Taiwan’s national security officials want to persuade Apple Inc’s supplier Foxconn to unwind an $800 million investment in Chinese chipmaker Tsinghua Unigroup, the Financial Times reported on Wednesday.
The deal will definitely not go through, the report said, citing a senior Taiwanese government official involved in national security issues.
Taiwan, the world’s largest contract electronics maker, has become increasingly cautious about China’s ambition to boost its semiconductor sector. It has proposed new laws to prevent what it says is China stealing its chip technology, amid rising concerns in Taipei that Beijing is stepping up its economic espionage.
The island’s government prohibits companies from building their most advanced foundries in China to ensure they do not offshore their best technology.
Taiwan faces mounting pressure from China, which considers the democratically governed island its own territory.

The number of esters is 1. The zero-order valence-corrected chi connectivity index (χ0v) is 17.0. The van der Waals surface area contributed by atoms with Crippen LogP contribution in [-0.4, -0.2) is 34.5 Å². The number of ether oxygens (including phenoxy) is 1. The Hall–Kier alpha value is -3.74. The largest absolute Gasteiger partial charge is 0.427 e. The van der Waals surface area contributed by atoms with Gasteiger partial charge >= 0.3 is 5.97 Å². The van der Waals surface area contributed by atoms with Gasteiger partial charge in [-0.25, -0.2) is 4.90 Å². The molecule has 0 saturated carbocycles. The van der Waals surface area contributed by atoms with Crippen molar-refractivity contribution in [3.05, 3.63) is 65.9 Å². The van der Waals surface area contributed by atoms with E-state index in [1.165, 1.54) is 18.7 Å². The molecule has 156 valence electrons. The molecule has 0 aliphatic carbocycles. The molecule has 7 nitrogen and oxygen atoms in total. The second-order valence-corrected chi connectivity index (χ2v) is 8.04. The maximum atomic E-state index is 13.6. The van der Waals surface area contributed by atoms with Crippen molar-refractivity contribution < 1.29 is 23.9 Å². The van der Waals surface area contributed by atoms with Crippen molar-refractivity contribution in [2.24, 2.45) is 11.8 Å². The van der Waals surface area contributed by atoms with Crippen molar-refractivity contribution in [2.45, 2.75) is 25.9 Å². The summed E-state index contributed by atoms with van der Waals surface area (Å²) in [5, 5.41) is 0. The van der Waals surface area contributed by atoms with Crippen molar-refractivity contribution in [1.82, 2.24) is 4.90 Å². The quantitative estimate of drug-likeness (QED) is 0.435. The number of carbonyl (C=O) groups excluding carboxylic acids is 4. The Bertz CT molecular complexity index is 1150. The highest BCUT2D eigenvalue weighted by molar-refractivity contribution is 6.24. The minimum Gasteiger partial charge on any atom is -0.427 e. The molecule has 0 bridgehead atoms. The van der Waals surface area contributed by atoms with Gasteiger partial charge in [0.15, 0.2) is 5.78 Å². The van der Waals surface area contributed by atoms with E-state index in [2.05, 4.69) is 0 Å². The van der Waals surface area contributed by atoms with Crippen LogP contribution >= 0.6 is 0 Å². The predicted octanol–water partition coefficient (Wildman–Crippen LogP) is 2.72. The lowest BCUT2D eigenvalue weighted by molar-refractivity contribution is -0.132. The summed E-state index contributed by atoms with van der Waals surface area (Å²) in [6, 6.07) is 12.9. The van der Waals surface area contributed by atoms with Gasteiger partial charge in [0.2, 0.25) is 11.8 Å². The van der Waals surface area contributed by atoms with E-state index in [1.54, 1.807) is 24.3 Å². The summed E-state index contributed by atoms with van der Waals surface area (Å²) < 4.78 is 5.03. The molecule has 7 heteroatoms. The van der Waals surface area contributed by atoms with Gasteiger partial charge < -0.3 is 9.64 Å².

Taiwan’s cabinet commission has yet to formally review the investments, the FT report on Wednesday quoted an unnamed person who was briefed on the matter as saying, adding that officials from the National Security Council and the Mainland Affairs Council believe the deal needs to be blocked.
Foxconn said in a statement it has submitted reports to Taiwan authorities about the investment and will continue to talk to government officials. It did not elaborate.
Tsinghua Unigroup did not immediately respond to a Reuters request for comment.
It is clear that they have elevated this to the national security level and the prospects are getting dimmed, the FT report cited one person close to the company as saying and added that the deal looks more difficult to pass through with increasing tensions in the Taiwan Strait.
Tensions have escalated in the Taiwan Strait after U.S. House of Representatives Speaker Nancy Pelosi visited the Chinese-claimed self-ruled island last week, a move that Beijing condemned as a threat to peace and stability.
Last month, Foxconn said it was a shareholder in embattled chip conglomerate Tsinghua Unigroup via a $798 million investment by a subsidiary.